Below is an email to clients after a recent rattlesnake encounter that I think could be helpful to any dog owner.
Rattlesnake Dangers and Risks
This email is to keep clients up to date about the dangers and financial dangers of rattlesnakes, based on a recent example.
Last week, on Thursday, a dog was bitten by a rattlesnake, and treated at the vet. Because he was in the back sleeping, with his face on the floor, and not whining or giving any signs of distress, I did not notice until it was time for him to get out of the van to go home, at which point I had him to the vet within 30 minutes. I do not know exactly when or how it happened, but I can say that he was bitten on his right upper lip.
This was my brother’s dog, and I paid the vet bill, but this is not something I usually cover for clients, and that’s why I want to send this email. The bill ended up being a little over $9000, and he was treated at the Veterinary Emergency Group in Santa Monica. I called the VCA on Sepulveda around the same time I called the VEG, and they said they would likely be approximately the same amount. This is only the third rattlesnake bite I’ve had in a pack since I started in 2011, but still, the financial risk seems to have gone up.
There are a few ideas and thoughts that I wanted to pass on from this incident:
1) The cost to treat a rattlesnake bite seems to have gone up dramatically, (when a dog in the pack was treated, I believe around 2014, the total cost to have him treated I believe was around $1,500, including an overnight stay. The second rattlesnake bite I’ve had in a pack that was treated closer to 2016, was very mild, and was on an ankle, (which is unusual), and the owner and I originally thought it looked like a hotspot, and so the owner waited I believe close to a day and a half or two days to take her in. Because of this, the venom had more time to act, and so it was more expensive. Still, this incident was about $4,000, less that half the cost to treat the most recent bite, (which began treatment at about the four hour mark after the incident.)
Because of the increased financial liability of having to pay for treatment, three action steps seem more reasonable to me than ever before:
A) Because the rattlesnake booster vaccine can increase your dog’s body’s ability to tolerate rattlesnake venom, which could subsequently reduce the need for more expensive treatments, like plasma, transfusion, and extra time overnight, extra blood tests, etc., it seems like this might be a good idea for dogs who are actively hiking to have. A call with your veterinarian might also be a great idea regarding the rattlesnake vaccine, as I have heard/ read mixed things, and I’m sure they will be much more knowledgeable than me here.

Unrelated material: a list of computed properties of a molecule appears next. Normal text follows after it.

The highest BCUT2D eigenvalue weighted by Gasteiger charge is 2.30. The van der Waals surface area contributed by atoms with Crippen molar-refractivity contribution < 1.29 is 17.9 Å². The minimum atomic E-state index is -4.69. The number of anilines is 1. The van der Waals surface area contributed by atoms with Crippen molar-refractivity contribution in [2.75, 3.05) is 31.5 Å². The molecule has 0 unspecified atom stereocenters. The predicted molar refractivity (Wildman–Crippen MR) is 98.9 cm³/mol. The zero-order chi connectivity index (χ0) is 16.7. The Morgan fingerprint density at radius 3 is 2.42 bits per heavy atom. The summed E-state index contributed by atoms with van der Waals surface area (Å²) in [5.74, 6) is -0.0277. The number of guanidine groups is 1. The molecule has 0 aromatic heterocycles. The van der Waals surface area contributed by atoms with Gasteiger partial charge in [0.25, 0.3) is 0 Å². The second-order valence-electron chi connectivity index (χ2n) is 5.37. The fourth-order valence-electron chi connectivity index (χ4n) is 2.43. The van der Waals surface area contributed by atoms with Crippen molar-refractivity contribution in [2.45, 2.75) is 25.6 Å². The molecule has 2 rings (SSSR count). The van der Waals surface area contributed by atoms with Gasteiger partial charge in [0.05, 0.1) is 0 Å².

B) The other action step that seems prudent to consider is having pet insurance. I believe some companies will ensure, for example, a four year old pitbull, and cover 70% of medical expenses like this, for about $75 a month. Given the possible severity of a situation like this, it seems more reasonable to me than before have pet insurance.
C) It seems like a great idea to sign up for Rattlesnake Aversion training, when we offer it once a year, or on your own if that’s easier. It can take quite a while to get a day scheduled, and we are planning to do it later this year still. (The aversion to snakes can often last a year or longer, depending on the dog, sometimes many years.)
2) I have certain safety checks I do, primarily around things I consider very serious, like making sure dogs are not too hot, doing headcounts often, and checking the GPS often, but checking faces is not something I had attached a significant weight to in the past. I’m going to plan to be more attentive to checking dog’s faces for any swelling after the hikes, especially when it’s hot and it’s more likely we may have run into a rattlesnake inadvertently, now that I understand that that could help me catch a possible rattlesnake bite earlier.
I just wanted to share this information to keep clients informed. I really would not like to see any clients financially hurt, and again, this is an expense that I do not cover. I’m planning to look into the possibility of a blanket insurance I could get to cover all dogs on the hikes for rattlesnake bites, but I’m not sure that this is a common service, and so I think the likelihood I will be able to find that may be fairly low, though I plan to look into it.
Regarding the Calabasas land we’re hiking on, and the prevalence of rattlesnakes: generally, I have seen 2–3 rattlesnakes a year or so on the trails I’ve used throughout the years, and being that I have seen one rattlesnake so far on the Calabasas private land, as well as this incident, it is semen roughly on par with the other trails I have used. So, I’m not noticing an increased prevalence of rattlesnakes on the current land so far, but I am going to plan to keep an eye out for whether or not I do. I will leave some resources below, and also keep clients informed as to when we do lock down a date for Rattlesnake Aversion training.
Luckily, Rex recovered just fine, and he’s spirited and back to normal, hopefully with a new aversion to snakes.
Thank you so much for being part of the pack. Please allow time for me to respond to any response emails thoughtfully.
Thank you so much,